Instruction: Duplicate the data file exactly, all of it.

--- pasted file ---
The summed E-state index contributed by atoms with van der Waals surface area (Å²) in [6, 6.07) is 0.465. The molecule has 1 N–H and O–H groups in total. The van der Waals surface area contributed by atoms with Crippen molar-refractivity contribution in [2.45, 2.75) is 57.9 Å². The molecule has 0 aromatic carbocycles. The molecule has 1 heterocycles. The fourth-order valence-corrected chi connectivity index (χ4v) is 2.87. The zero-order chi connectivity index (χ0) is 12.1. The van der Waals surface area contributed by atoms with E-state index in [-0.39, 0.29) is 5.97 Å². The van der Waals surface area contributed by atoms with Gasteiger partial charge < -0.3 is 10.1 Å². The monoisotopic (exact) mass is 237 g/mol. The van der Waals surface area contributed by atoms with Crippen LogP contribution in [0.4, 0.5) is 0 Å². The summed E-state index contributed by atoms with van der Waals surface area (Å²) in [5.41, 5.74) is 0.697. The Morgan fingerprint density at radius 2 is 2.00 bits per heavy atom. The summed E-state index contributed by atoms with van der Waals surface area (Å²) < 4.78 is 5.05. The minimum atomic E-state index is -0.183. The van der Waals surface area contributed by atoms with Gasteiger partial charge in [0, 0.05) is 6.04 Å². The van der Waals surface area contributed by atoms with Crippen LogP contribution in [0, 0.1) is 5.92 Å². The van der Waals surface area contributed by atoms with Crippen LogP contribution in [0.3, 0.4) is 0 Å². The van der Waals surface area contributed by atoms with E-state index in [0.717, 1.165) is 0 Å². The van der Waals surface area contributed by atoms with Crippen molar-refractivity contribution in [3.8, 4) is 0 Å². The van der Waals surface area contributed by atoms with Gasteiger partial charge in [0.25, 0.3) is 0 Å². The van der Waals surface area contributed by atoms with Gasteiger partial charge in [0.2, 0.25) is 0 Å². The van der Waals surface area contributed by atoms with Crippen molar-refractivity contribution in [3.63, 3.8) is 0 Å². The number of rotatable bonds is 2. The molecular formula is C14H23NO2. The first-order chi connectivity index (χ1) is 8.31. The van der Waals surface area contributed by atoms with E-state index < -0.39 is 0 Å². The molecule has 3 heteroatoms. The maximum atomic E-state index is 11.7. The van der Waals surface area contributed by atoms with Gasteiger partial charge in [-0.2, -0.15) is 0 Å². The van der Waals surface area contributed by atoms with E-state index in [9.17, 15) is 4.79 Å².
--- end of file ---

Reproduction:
The summed E-state index contributed by atoms with van der Waals surface area (Å²) in [6, 6.07) is 0.465. The molecule has 1 N–H and O–H groups in total. The van der Waals surface area contributed by atoms with Crippen molar-refractivity contribution in [2.45, 2.75) is 57.9 Å². The molecule has 0 aromatic carbocycles. The molecule has 1 heterocycles. The fourth-order valence-corrected chi connectivity index (χ4v) is 2.87. The zero-order chi connectivity index (χ0) is 12.1. The van der Waals surface area contributed by atoms with E-state index in [-0.39, 0.29) is 5.97 Å². The van der Waals surface area contributed by atoms with Gasteiger partial charge < -0.3 is 10.1 Å². The monoisotopic (exact) mass is 237 g/mol. The van der Waals surface area contributed by atoms with Crippen LogP contribution in [0.4, 0.5) is 0 Å². The summed E-state index contributed by atoms with van der Waals surface area (Å²) in [5.41, 5.74) is 0.697. The Morgan fingerprint density at radius 2 is 2.00 bits per heavy atom. The summed E-state index contributed by atoms with van der Waals surface area (Å²) < 4.78 is 5.05. The minimum atomic E-state index is -0.183. The van der Waals surface area contributed by atoms with Gasteiger partial charge in [0, 0.05) is 6.04 Å². The van der Waals surface area contributed by atoms with Crippen LogP contribution in [0, 0.1) is 5.92 Å². The van der Waals surface area contributed by atoms with Crippen LogP contribution in [0.3, 0.4) is 0 Å². The van der Waals surface area contributed by atoms with E-state index in [0.717, 1.165) is 0 Å². The van der Waals surface area contributed by atoms with Crippen molar-refractivity contribution in [3.8, 4) is 0 Å². The van der Waals surface area contributed by atoms with Gasteiger partial charge in [0.25, 0.3) is 0 Å². The van der Waals surface area contributed by atoms with Gasteiger partial charge in [0.2, 0.25) is 0 Å². The van der Waals surface area contributed by atoms with Crippen molar-refractivity contribution in [3.63, 3.8) is 0 Å². The number of rotatable bonds is 2. The molecular formula is C14H23NO2. The first-order chi connectivity index (χ1) is 8.31. The van der Waals surface area contributed by atoms with E-state index < -0.39 is 0 Å². The molecule has 3 heteroatoms. The maximum atomic E-state index is 11.7. The van der Waals surface area contributed by atoms with Gasteiger partial charge in [-0.2, -0.15) is 0 Å². The van der Waals surface area contributed by atoms with E-state index in [9.17, 15) is 4.79 Å².